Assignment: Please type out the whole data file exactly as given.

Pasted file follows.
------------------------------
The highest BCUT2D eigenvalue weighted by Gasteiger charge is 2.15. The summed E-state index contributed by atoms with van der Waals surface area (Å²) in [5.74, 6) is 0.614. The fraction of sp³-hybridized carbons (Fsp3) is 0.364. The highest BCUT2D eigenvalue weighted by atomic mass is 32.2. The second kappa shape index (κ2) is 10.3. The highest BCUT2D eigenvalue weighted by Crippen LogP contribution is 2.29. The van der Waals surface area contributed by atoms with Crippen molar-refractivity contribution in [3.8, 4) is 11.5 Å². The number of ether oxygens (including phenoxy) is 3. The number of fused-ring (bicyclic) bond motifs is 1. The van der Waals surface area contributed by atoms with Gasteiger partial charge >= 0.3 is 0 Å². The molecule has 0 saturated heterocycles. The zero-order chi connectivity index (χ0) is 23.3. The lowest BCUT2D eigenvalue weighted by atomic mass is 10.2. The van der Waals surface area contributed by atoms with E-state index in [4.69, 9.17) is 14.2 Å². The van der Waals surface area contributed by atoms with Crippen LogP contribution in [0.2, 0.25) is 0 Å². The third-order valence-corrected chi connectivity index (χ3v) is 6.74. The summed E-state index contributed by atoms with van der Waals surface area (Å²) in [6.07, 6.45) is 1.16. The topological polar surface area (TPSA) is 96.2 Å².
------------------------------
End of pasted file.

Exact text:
The highest BCUT2D eigenvalue weighted by Gasteiger charge is 2.15. The summed E-state index contributed by atoms with van der Waals surface area (Å²) in [5.74, 6) is 0.614. The fraction of sp³-hybridized carbons (Fsp3) is 0.364. The highest BCUT2D eigenvalue weighted by atomic mass is 32.2. The second kappa shape index (κ2) is 10.3. The highest BCUT2D eigenvalue weighted by Crippen LogP contribution is 2.29. The van der Waals surface area contributed by atoms with Crippen molar-refractivity contribution in [3.8, 4) is 11.5 Å². The number of ether oxygens (including phenoxy) is 3. The number of fused-ring (bicyclic) bond motifs is 1. The van der Waals surface area contributed by atoms with Gasteiger partial charge >= 0.3 is 0 Å². The molecule has 0 saturated heterocycles. The zero-order chi connectivity index (χ0) is 23.3. The lowest BCUT2D eigenvalue weighted by atomic mass is 10.2. The van der Waals surface area contributed by atoms with E-state index in [4.69, 9.17) is 14.2 Å². The van der Waals surface area contributed by atoms with Crippen LogP contribution in [0.2, 0.25) is 0 Å². The third-order valence-corrected chi connectivity index (χ3v) is 6.74. The summed E-state index contributed by atoms with van der Waals surface area (Å²) in [6.07, 6.45) is 1.16. The topological polar surface area (TPSA) is 96.2 Å².